Why do people listen to other people? Why are some people so good at having people listen to them? One person speaks strongly, decidedly and many people are intrigued. Another person speaks in a similar manner and people find them too strongly opinionated, with their opinion always being the only correct one. If, as is said, people reciprocate behaviour shown to them, or follow the golden and silver rules, then listening to others at some point might induce them to listen to you. Telling people what they want to hear is also good for listening. “Maybe you are not as smart as CNN keeps telling you you are,” is only a good recipe for the iconoclasts and “shock jockeys” amongst the social influencers of any age? It does not seem to be an easy career choice, especially if the iconoclast lacks social charm and culturally-appropriate good manners.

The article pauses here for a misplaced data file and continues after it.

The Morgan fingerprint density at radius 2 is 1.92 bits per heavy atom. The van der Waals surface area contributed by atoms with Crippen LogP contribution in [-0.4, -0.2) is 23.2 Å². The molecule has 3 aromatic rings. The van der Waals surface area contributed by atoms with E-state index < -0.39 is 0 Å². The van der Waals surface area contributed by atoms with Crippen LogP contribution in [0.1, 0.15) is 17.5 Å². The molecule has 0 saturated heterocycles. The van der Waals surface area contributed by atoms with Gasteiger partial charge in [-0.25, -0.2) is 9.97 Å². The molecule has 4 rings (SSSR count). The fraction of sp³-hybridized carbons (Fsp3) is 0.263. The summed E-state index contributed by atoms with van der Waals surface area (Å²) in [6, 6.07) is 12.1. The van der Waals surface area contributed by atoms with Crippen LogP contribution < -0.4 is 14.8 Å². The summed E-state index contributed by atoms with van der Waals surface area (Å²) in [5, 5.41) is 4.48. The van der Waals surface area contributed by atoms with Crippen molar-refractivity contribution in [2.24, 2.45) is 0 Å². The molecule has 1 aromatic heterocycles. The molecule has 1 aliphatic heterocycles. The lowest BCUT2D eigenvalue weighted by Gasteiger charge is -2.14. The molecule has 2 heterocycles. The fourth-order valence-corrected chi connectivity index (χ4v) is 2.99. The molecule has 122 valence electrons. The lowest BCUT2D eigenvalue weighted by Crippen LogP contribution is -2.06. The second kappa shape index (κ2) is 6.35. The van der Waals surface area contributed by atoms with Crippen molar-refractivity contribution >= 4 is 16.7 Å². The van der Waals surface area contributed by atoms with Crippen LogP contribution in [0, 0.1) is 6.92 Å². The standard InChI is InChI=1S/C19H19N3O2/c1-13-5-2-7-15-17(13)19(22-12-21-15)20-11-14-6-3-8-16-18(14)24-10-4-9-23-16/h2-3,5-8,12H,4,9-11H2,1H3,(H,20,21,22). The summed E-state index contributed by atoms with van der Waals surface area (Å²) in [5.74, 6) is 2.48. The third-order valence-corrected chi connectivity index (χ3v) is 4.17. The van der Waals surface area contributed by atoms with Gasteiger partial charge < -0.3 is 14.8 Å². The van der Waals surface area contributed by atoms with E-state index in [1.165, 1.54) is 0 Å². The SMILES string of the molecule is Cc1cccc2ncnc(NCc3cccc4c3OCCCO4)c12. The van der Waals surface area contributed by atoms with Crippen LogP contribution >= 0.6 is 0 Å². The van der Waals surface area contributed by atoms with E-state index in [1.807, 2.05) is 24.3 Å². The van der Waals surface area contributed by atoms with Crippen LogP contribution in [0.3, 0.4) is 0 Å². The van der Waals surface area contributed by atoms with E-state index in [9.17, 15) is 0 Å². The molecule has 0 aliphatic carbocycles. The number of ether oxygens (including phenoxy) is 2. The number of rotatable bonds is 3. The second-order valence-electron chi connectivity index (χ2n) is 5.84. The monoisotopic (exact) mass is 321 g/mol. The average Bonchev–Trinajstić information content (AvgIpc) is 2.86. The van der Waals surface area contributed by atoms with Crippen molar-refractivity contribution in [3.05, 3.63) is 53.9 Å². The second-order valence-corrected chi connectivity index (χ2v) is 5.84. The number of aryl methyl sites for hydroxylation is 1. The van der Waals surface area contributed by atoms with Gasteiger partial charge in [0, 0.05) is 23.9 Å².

Our move out, to temporary rental accommodation, has gone very well. So well that my calendar for the week upcoming is completely empty. I am stunned and uneasy. Is this good or bad, the calendar being so empty? Should I feel ashamed or elated? I do hope the current owners of the home we have purchased are busy packing up so we will be on time for our planned move-in later this year. I will be much busier then.

My father died in 1973.

He was 67 years old at the time of his death. He would have turned 68 in about three months. I remember, after his death, finding the beginning of a book he had started upon retiring. The first line was something like: “People consider 'profit' a dirty word, but I don't.” He never finished Chapter 1. I can't now remember if he got much beyond the first two pages.